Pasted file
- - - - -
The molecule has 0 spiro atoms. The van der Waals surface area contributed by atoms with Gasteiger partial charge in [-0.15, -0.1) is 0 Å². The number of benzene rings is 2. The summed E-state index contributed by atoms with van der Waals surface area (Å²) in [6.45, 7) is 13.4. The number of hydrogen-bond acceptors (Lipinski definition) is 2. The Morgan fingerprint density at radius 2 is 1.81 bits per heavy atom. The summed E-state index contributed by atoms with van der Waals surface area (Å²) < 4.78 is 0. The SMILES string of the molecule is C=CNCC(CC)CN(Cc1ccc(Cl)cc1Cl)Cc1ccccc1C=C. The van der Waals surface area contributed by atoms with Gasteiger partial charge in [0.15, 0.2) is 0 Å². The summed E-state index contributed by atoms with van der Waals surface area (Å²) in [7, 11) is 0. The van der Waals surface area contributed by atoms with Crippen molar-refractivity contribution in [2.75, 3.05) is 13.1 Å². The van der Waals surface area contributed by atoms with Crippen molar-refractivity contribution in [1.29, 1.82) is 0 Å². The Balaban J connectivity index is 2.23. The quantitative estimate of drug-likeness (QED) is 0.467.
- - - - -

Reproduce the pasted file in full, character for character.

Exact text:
The molecule has 0 spiro atoms. The van der Waals surface area contributed by atoms with Gasteiger partial charge in [-0.15, -0.1) is 0 Å². The number of benzene rings is 2. The summed E-state index contributed by atoms with van der Waals surface area (Å²) in [6.45, 7) is 13.4. The number of hydrogen-bond acceptors (Lipinski definition) is 2. The Morgan fingerprint density at radius 2 is 1.81 bits per heavy atom. The summed E-state index contributed by atoms with van der Waals surface area (Å²) < 4.78 is 0. The SMILES string of the molecule is C=CNCC(CC)CN(Cc1ccc(Cl)cc1Cl)Cc1ccccc1C=C. The van der Waals surface area contributed by atoms with Gasteiger partial charge in [0.15, 0.2) is 0 Å². The summed E-state index contributed by atoms with van der Waals surface area (Å²) in [7, 11) is 0. The van der Waals surface area contributed by atoms with Crippen molar-refractivity contribution in [2.75, 3.05) is 13.1 Å². The van der Waals surface area contributed by atoms with Crippen molar-refractivity contribution in [1.29, 1.82) is 0 Å². The Balaban J connectivity index is 2.23. The quantitative estimate of drug-likeness (QED) is 0.467.